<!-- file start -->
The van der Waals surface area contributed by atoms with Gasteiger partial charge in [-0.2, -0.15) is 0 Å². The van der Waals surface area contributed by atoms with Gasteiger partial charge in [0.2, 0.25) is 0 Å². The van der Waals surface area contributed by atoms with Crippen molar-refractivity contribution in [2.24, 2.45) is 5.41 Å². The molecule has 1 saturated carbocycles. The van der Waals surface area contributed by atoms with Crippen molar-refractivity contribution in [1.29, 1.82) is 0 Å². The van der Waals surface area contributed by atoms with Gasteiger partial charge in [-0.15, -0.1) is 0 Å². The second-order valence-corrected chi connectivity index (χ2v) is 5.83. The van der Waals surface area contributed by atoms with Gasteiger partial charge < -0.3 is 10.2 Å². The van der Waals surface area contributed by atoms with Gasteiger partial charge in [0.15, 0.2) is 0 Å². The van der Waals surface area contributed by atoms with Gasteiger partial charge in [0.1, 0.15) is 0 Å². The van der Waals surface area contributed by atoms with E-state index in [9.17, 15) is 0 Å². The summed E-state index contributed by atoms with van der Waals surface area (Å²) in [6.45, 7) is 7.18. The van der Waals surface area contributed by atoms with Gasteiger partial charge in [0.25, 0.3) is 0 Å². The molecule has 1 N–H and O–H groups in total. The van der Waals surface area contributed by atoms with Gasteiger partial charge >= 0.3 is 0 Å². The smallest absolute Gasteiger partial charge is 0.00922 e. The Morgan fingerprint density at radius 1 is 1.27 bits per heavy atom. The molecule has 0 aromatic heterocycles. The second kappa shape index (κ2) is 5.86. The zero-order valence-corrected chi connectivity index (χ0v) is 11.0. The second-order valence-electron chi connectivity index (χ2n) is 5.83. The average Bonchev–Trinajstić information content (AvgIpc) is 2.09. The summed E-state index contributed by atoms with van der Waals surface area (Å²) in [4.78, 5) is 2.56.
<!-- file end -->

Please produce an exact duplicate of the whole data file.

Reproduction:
The van der Waals surface area contributed by atoms with Gasteiger partial charge in [-0.2, -0.15) is 0 Å². The van der Waals surface area contributed by atoms with Gasteiger partial charge in [0.2, 0.25) is 0 Å². The van der Waals surface area contributed by atoms with Crippen molar-refractivity contribution in [2.24, 2.45) is 5.41 Å². The molecule has 1 saturated carbocycles. The van der Waals surface area contributed by atoms with Crippen molar-refractivity contribution in [1.29, 1.82) is 0 Å². The van der Waals surface area contributed by atoms with Gasteiger partial charge in [-0.15, -0.1) is 0 Å². The second-order valence-corrected chi connectivity index (χ2v) is 5.83. The van der Waals surface area contributed by atoms with Gasteiger partial charge < -0.3 is 10.2 Å². The van der Waals surface area contributed by atoms with Gasteiger partial charge in [0.15, 0.2) is 0 Å². The van der Waals surface area contributed by atoms with Gasteiger partial charge in [0.1, 0.15) is 0 Å². The van der Waals surface area contributed by atoms with E-state index in [9.17, 15) is 0 Å². The summed E-state index contributed by atoms with van der Waals surface area (Å²) in [6.45, 7) is 7.18. The van der Waals surface area contributed by atoms with Gasteiger partial charge in [0.25, 0.3) is 0 Å². The molecule has 1 N–H and O–H groups in total. The van der Waals surface area contributed by atoms with Gasteiger partial charge >= 0.3 is 0 Å². The smallest absolute Gasteiger partial charge is 0.00922 e. The Morgan fingerprint density at radius 1 is 1.27 bits per heavy atom. The molecule has 0 aromatic heterocycles. The second kappa shape index (κ2) is 5.86. The zero-order valence-corrected chi connectivity index (χ0v) is 11.0. The second-order valence-electron chi connectivity index (χ2n) is 5.83. The average Bonchev–Trinajstić information content (AvgIpc) is 2.09. The summed E-state index contributed by atoms with van der Waals surface area (Å²) in [4.78, 5) is 2.56.